It’s an exciting, yet apprehensive time for AdWords users with all the changes currently underway, which are intended to increase the control advertisers have over their ad-campaigns though millions of them have already succeeded with the current version. We talked about Google’s decision to ignore word order and function words in Exact Match which may defeat the very purpose of the feature and frustrate those businesses who may not have as wide range of search queries to trigger a relevant ad, which could potentially affect their ability to win bids. Ok, so maybe it’s not a tremendously high number of business that would be affected by this one change, but with all the changes currently being made, how many more businesses will be impacted? Well, more than we think. In our recent blog, we discussed how businesses could discern which innovations proposed at Google Marketing Next 2017 would generate success, based on their goals and the success their current tactics are generating. But with the repercussions that even one slight change could bring, we really have to wonder whether those innovations will be as successful as anticipated, especially since many of the changes will dramatically change how we interact with the tool since artificial intelligence will replace much of what was computed by humans.
So many changes are underway since Google Marketing Next 2017. We’ve already addressed there will be more detailed insights for landing pages, Unique Reach in Display Campaigns, location visits and store visits available for YouTube and TrueView campaigns, more effective ways to target relevant audiences with new tools like the Brand New Audiences Feature and Broader Audience Feature, and Local Inventory Ads with Google Assistant, among many other relevant features.
But what’s significant is HOW these features will affect the user experience since there will be significant changes to artificial intelligence, which could affect the success of some businesses since they are used to operating in a different apparatus AND will replace much of what used to be operated and computed by…people, as opposed to machines.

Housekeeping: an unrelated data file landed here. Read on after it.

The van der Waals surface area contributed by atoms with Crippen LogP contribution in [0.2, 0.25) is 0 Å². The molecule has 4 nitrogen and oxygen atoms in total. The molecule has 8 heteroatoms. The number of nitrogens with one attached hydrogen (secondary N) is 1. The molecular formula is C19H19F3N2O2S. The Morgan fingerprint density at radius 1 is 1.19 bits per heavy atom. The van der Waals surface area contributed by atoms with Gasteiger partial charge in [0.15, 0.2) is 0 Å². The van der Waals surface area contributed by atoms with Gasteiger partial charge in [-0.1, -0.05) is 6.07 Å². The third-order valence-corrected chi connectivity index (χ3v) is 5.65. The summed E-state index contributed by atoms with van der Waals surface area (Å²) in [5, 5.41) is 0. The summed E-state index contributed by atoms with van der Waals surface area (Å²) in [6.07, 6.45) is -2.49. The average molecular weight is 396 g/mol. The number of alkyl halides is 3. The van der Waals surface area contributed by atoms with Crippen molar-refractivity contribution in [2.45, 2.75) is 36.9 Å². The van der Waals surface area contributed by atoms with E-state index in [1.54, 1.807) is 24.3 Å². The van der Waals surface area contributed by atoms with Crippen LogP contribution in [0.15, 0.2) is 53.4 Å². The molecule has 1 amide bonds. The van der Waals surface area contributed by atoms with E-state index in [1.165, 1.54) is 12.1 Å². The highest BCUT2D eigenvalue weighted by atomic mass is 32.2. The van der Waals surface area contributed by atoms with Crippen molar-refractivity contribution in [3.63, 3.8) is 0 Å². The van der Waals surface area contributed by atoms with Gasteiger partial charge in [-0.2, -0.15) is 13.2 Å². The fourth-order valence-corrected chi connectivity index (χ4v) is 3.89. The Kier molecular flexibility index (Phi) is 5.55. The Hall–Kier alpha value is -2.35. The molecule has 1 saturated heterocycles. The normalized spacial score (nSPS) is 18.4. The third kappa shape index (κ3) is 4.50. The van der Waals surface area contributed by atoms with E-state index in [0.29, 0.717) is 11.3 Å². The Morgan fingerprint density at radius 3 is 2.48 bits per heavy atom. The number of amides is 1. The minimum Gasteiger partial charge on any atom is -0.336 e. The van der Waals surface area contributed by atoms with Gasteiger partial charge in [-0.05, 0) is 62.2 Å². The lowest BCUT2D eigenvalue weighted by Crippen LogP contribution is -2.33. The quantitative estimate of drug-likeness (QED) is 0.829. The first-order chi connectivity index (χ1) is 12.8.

So what are some of those changes?
- In-Market Audiences for Search
There will be more access to in-market audience features to help users discern the likelihood that certain browsers will convert, causing users to bid more aggressively for ads as there will be more competition with this increasing transparency.
- Account Manager Replaced
Google AdWords will now be offering such incredible computing powers (artificial intelligence) that humans will likely be significantly more reliant on this AI to operate and succeed in AdWords.
Yes, it’s true these changes have already generated success with conversion rates for in-market audiences increasing by 10% according to Google’s director of audience projects—but think about it. With the transparency in-market audience functions would be creating for users about what ads appeal to which target audiences, wouldn’t more money be required as bidding becomes more competitive? And with bids having such a greater pull in AdRank thresholds—another recent Google AdWords change—won’t it become even more expensive to land bids, though users are understanding which users to target to win them? And while AI is accomplishing such an incredible range of computing powers for humans, don’t users need a technical understanding of how features are operating in order to accomplish their goals? If we don’t evolve together with the intelligence being presented to us, won’t we be left with a powerful range of computing tools which can’t meet our needs because we don’t know how to relate the two?
It does seem complicated, but unless we really take that step into understanding the potential consequences of these features and/or what conditions they would be useful, all the supposed artificial intelligence presented to us may not necessarily be effective if we don’t make the connection with what our needs are and how we can use these features to meet those needs. We just need to put in the time and effort into developing and nourishing that relationship.